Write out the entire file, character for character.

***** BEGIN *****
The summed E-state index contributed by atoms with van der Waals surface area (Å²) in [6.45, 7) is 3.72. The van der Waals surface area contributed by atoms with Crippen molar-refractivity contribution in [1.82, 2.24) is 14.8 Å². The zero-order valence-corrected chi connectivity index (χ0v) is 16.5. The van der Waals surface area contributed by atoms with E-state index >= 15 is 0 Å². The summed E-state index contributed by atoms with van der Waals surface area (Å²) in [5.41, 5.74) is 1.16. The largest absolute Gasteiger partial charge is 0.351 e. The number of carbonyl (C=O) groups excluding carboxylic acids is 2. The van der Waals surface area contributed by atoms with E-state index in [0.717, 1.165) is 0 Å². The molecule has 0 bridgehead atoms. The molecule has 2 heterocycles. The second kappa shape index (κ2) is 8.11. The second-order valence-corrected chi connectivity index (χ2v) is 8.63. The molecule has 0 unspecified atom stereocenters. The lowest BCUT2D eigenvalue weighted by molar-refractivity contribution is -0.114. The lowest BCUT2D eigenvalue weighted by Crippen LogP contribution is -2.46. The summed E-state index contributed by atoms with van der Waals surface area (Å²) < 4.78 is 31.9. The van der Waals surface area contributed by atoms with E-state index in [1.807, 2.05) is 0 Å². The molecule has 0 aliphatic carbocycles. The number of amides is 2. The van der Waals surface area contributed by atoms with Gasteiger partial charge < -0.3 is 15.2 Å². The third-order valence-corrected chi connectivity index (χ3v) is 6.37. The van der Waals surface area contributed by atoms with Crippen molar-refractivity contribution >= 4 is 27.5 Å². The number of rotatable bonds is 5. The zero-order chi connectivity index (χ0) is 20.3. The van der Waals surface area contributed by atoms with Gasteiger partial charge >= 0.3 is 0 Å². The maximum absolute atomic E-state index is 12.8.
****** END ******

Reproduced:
The summed E-state index contributed by atoms with van der Waals surface area (Å²) in [6.45, 7) is 3.72. The van der Waals surface area contributed by atoms with Crippen molar-refractivity contribution in [1.82, 2.24) is 14.8 Å². The zero-order valence-corrected chi connectivity index (χ0v) is 16.5. The van der Waals surface area contributed by atoms with E-state index >= 15 is 0 Å². The summed E-state index contributed by atoms with van der Waals surface area (Å²) in [5.41, 5.74) is 1.16. The largest absolute Gasteiger partial charge is 0.351 e. The number of carbonyl (C=O) groups excluding carboxylic acids is 2. The van der Waals surface area contributed by atoms with E-state index in [0.717, 1.165) is 0 Å². The molecule has 0 bridgehead atoms. The molecule has 2 heterocycles. The second kappa shape index (κ2) is 8.11. The second-order valence-corrected chi connectivity index (χ2v) is 8.63. The molecule has 0 unspecified atom stereocenters. The lowest BCUT2D eigenvalue weighted by molar-refractivity contribution is -0.114. The lowest BCUT2D eigenvalue weighted by Crippen LogP contribution is -2.46. The summed E-state index contributed by atoms with van der Waals surface area (Å²) < 4.78 is 31.9. The van der Waals surface area contributed by atoms with E-state index in [1.807, 2.05) is 0 Å². The molecule has 0 aliphatic carbocycles. The number of amides is 2. The van der Waals surface area contributed by atoms with Gasteiger partial charge < -0.3 is 15.2 Å². The third-order valence-corrected chi connectivity index (χ3v) is 6.37. The van der Waals surface area contributed by atoms with Crippen molar-refractivity contribution >= 4 is 27.5 Å². The number of rotatable bonds is 5. The zero-order chi connectivity index (χ0) is 20.3. The van der Waals surface area contributed by atoms with Gasteiger partial charge >= 0.3 is 0 Å². The maximum absolute atomic E-state index is 12.8.